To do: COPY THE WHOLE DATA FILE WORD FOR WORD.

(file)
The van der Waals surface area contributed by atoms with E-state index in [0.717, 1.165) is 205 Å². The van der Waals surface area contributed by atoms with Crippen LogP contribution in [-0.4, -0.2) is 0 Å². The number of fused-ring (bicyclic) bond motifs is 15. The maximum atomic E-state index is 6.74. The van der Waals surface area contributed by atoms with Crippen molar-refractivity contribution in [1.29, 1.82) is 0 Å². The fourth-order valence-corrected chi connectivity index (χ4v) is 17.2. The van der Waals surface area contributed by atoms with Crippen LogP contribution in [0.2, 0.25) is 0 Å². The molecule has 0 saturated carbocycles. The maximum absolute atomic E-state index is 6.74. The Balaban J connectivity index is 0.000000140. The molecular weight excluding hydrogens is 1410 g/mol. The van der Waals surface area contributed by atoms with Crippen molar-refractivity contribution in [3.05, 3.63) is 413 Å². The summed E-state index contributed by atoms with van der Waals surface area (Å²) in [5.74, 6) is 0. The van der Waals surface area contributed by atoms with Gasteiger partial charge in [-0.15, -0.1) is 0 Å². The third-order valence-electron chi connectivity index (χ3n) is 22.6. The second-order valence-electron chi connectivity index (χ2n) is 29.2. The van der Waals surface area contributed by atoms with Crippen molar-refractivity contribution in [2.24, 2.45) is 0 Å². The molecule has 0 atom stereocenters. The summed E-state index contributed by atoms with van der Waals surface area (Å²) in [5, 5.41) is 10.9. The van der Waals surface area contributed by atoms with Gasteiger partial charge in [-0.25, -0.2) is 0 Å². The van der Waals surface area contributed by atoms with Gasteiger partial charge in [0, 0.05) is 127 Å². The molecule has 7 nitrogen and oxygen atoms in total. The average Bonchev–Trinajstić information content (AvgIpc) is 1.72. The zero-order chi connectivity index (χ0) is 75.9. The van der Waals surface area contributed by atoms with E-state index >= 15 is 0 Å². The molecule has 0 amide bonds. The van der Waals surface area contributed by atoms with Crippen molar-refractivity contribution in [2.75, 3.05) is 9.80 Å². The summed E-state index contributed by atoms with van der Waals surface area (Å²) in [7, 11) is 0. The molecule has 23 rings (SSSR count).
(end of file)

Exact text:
The van der Waals surface area contributed by atoms with E-state index in [0.717, 1.165) is 205 Å². The van der Waals surface area contributed by atoms with Crippen LogP contribution in [-0.4, -0.2) is 0 Å². The number of fused-ring (bicyclic) bond motifs is 15. The maximum atomic E-state index is 6.74. The van der Waals surface area contributed by atoms with Crippen molar-refractivity contribution in [1.29, 1.82) is 0 Å². The fourth-order valence-corrected chi connectivity index (χ4v) is 17.2. The van der Waals surface area contributed by atoms with Crippen LogP contribution in [0.2, 0.25) is 0 Å². The molecule has 0 saturated carbocycles. The maximum absolute atomic E-state index is 6.74. The Balaban J connectivity index is 0.000000140. The molecular weight excluding hydrogens is 1410 g/mol. The van der Waals surface area contributed by atoms with Crippen molar-refractivity contribution in [3.05, 3.63) is 413 Å². The summed E-state index contributed by atoms with van der Waals surface area (Å²) in [5.74, 6) is 0. The van der Waals surface area contributed by atoms with Gasteiger partial charge in [-0.15, -0.1) is 0 Å². The third-order valence-electron chi connectivity index (χ3n) is 22.6. The second-order valence-electron chi connectivity index (χ2n) is 29.2. The van der Waals surface area contributed by atoms with Crippen molar-refractivity contribution in [2.24, 2.45) is 0 Å². The molecule has 0 atom stereocenters. The summed E-state index contributed by atoms with van der Waals surface area (Å²) in [5, 5.41) is 10.9. The van der Waals surface area contributed by atoms with Gasteiger partial charge in [-0.25, -0.2) is 0 Å². The van der Waals surface area contributed by atoms with Gasteiger partial charge in [0, 0.05) is 127 Å². The molecule has 7 nitrogen and oxygen atoms in total. The average Bonchev–Trinajstić information content (AvgIpc) is 1.72. The zero-order chi connectivity index (χ0) is 75.9. The van der Waals surface area contributed by atoms with E-state index >= 15 is 0 Å². The molecule has 0 amide bonds. The van der Waals surface area contributed by atoms with Crippen molar-refractivity contribution in [2.75, 3.05) is 9.80 Å². The summed E-state index contributed by atoms with van der Waals surface area (Å²) in [7, 11) is 0. The molecule has 23 rings (SSSR count).